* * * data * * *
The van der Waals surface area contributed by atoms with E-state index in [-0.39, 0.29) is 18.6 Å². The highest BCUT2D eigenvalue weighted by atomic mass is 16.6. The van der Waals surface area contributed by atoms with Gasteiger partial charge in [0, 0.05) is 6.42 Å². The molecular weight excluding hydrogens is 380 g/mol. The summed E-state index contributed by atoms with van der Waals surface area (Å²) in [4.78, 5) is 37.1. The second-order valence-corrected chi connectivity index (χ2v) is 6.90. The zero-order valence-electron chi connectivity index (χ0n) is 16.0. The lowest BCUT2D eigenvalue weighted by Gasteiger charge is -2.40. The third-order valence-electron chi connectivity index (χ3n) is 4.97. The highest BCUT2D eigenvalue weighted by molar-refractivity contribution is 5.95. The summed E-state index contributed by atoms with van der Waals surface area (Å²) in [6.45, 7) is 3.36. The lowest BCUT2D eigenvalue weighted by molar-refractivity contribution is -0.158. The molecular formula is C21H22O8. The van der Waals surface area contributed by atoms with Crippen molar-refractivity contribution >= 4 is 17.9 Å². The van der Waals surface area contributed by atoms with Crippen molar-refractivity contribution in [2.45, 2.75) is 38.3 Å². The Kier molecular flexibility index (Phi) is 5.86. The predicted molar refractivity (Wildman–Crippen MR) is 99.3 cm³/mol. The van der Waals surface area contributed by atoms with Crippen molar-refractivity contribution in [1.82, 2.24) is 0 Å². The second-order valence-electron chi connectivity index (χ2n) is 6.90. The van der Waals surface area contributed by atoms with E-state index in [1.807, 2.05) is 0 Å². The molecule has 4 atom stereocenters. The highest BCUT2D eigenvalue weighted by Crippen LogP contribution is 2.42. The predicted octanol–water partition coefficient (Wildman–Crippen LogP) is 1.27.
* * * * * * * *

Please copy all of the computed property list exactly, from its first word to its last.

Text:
The van der Waals surface area contributed by atoms with E-state index in [-0.39, 0.29) is 18.6 Å². The highest BCUT2D eigenvalue weighted by atomic mass is 16.6. The van der Waals surface area contributed by atoms with Gasteiger partial charge in [0, 0.05) is 6.42 Å². The molecular weight excluding hydrogens is 380 g/mol. The summed E-state index contributed by atoms with van der Waals surface area (Å²) in [4.78, 5) is 37.1. The second-order valence-corrected chi connectivity index (χ2v) is 6.90. The zero-order valence-electron chi connectivity index (χ0n) is 16.0. The lowest BCUT2D eigenvalue weighted by Gasteiger charge is -2.40. The third-order valence-electron chi connectivity index (χ3n) is 4.97. The highest BCUT2D eigenvalue weighted by molar-refractivity contribution is 5.95. The summed E-state index contributed by atoms with van der Waals surface area (Å²) in [6.45, 7) is 3.36. The lowest BCUT2D eigenvalue weighted by molar-refractivity contribution is -0.158. The molecular formula is C21H22O8. The van der Waals surface area contributed by atoms with Crippen molar-refractivity contribution >= 4 is 17.9 Å². The van der Waals surface area contributed by atoms with Crippen molar-refractivity contribution in [2.45, 2.75) is 38.3 Å². The Kier molecular flexibility index (Phi) is 5.86. The predicted molar refractivity (Wildman–Crippen MR) is 99.3 cm³/mol. The van der Waals surface area contributed by atoms with Crippen molar-refractivity contribution in [1.82, 2.24) is 0 Å². The second-order valence-electron chi connectivity index (χ2n) is 6.90. The van der Waals surface area contributed by atoms with E-state index in [1.807, 2.05) is 0 Å². The molecule has 4 atom stereocenters. The highest BCUT2D eigenvalue weighted by Crippen LogP contribution is 2.42. The predicted octanol–water partition coefficient (Wildman–Crippen LogP) is 1.27.